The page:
By Lawrence Hurley and Andrew Chung

WASHINGTON (Reuters) – President Donald Trump said on Monday he will announce his U.S. Supreme Court pick by the end of the week, moving quickly to fill the seat of liberal icon Ruth Bader Ginsburg and cement a 6-3 conservative majority ahead of his Nov. 3 re-election bid.

The Republican president said he is looking “very seriously” at five candidates and would put forward his nominee on Friday or Saturday after funeral services for Ginsburg, who died of complications from pancreatic cancer on Friday at age 87.

Trump said the Republican-controlled Senate should hold a vote ahead of the election.

“The final vote should be taken frankly before the election. We have plenty of time for that,” Trump said on Fox News.

Senate Majority Leader Mitch McConnell, who has prioritized confirming Trump’s judicial appointments, has said he would usher through a vote. Republicans hold a 53-47 majority in the Senate, but two Republican senators – Maine’s Susan Collins and Alaska’s Lisa Murkowski – over the weekend said the chamber should not move forward with a Trump nominee before the election.

McConnell has time, as a new Congress will not be sworn in until Jan. 3. Democrats are hoping to win control of the Senate in the election.

Ginsburg’s death has upended the campaign season, giving Trump and his party an opportunity to strengthen its grip on a court whose decisions influence many spheres of American life including abortion, healthcare, gun rights, voting access, presidential powers and the death penalty.

Trump already has named two conservative justices to the high court, Neil Gorsuch and Brett Kavanaugh.

Trump has mentioned possible candidates in Amy Coney Barrett of the Chicago-based 7th U.S. Circuit Court of Appeals and Barbara Lagoa of the Atlanta-based 11th Circuit U.S. Circuit Court of Appeals. Trump named both of them to their current jobs. Trump on Fox also was asked about Judge Allison Rushing, who Trump appointed to the Richmond, Virginia-based 4th U.S. Circuit Court of Appeals last year.

“I’m looking at five, probably four, but I’m looking at five very seriously. I’m going to make a decision on either Friday or Saturday,” Trump said.

‘A TERRIFIC WOMAN’

Asked about Lagoa, a conservative Cuban-American jurist from Florida, Trump said, “She’s Hispanic. She’s a terrific woman from everything I know. I don’t know her. Florida. We love Florida.” Florida is an election battleground state pivotal to Trump’s chances against Biden.

The court vacancy also has given Trump and his fellow Republicans a chance to steer the national discussion away from the coronavirus pandemic, which has killed almost 200,000 Americans and thrown millions of people out of work.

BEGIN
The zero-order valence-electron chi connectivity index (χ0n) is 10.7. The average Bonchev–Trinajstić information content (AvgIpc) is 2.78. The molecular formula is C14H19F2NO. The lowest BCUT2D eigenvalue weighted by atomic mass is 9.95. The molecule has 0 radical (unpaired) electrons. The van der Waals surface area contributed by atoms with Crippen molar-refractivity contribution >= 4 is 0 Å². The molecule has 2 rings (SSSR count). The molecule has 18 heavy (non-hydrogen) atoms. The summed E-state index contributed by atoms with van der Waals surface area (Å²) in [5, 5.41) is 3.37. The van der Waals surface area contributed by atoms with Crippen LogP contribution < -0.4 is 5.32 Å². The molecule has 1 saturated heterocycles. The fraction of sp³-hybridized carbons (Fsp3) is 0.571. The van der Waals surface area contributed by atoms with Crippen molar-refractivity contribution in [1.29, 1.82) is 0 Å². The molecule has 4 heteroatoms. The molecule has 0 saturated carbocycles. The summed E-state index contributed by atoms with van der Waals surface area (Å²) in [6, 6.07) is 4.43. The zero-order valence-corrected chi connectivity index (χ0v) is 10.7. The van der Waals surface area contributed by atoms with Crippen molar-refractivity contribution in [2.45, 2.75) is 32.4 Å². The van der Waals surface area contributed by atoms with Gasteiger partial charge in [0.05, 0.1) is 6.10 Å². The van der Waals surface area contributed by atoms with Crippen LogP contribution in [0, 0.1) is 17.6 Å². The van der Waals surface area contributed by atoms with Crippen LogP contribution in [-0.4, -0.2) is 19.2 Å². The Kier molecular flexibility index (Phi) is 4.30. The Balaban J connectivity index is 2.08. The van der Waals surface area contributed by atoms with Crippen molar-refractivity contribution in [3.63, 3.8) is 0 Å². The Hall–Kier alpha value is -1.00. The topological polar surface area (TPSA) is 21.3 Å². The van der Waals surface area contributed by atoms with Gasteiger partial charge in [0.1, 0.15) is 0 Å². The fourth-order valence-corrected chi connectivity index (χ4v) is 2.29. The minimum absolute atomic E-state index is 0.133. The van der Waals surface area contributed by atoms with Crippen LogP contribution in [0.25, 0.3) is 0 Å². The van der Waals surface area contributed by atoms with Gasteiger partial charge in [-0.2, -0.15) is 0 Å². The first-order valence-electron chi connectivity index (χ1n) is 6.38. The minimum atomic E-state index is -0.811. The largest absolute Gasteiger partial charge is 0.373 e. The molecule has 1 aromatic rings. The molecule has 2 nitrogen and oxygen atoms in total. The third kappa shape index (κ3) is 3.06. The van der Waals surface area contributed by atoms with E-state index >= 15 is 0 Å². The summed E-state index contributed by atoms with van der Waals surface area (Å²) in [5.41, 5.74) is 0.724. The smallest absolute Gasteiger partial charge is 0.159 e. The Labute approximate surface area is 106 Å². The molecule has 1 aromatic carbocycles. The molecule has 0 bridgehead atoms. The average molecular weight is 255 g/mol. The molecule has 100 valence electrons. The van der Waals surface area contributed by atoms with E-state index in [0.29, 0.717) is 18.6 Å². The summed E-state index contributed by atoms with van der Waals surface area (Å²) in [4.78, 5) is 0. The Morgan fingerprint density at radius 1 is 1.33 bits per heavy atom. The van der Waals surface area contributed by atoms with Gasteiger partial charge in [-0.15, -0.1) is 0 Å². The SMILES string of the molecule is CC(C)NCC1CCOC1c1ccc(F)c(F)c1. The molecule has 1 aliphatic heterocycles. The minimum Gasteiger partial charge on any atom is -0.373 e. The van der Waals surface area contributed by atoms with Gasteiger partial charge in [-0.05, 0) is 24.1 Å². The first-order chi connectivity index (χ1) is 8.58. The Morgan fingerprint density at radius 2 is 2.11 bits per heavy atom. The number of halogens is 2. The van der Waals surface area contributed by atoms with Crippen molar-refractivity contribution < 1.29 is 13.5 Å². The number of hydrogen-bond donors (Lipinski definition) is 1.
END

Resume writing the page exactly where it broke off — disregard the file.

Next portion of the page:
Democrats accused McConnell of hypocrisy for being eager to usher a Trump nominee to a confirmation vote. In 2016, he refused to even consider Democratic President Barack Obama’s nominee to fill a vacancy on the court left by the death of conservative Justice Antonin Scalia, saying it would be inappropriate to do so during an election year.

(Reporting by Lawrence Hurley in Washington and Andrew Chung in New York; Additional reporting by Doina Chiacu, Susan Heavey and Jan Wolfe, Writing by Andy Sullivan; Editing by Will Dunham and Scott Malone)

U.S. Supreme Court declines to hear gun rights cases

By Lawrence Hurley and Andrew Chung

WASHINGTON (Reuters) – The U.S. Supreme Court on Monday declined to take up a series of new cases seeking to expand gun rights.

The court rejected a total of 10 different cases that had piled up at the court in recent months. Two justices, conservatives Clarence Thomas and Brett Kavanaugh, said they would have heard one of the cases, a dispute from New Jersey over that state’s concealed carry gun permits.

In the New Jersey case, the justices left in place a lower court ruling that threw out a lawsuit challenging the state’s law mandating that people who want to carry handguns in public must show they have a special reason before they can get a permit.

Other cases the court declined to take up included challenges to assault weapon bans in Massachusetts and Cook County, Illinois, a jurisdiction that includes Chicago. The court also turned down cases similar to the New Jersey dispute from Massachusetts and Maryland.

The high court’s action comes on the heels of its April 27 decision to dismiss a National Rifle Association-backed challenge to now-repealed New York City restrictions on handgun owners transporting their firearms outside the home.

The move sidestepped a major ruling over the scope of the right to bear arms under the U.S. Constitution’s Second Amendment.

The New York case was the first gun rights dispute the court had heard in almost a decade, with gun control activists fearful the court will further expand the right to bear arms.

The decision by the justices not to take up any of the 10 other cases shows that the court, which has a 5-4 conservative majority, remains hesitant about wading into gun rights issues.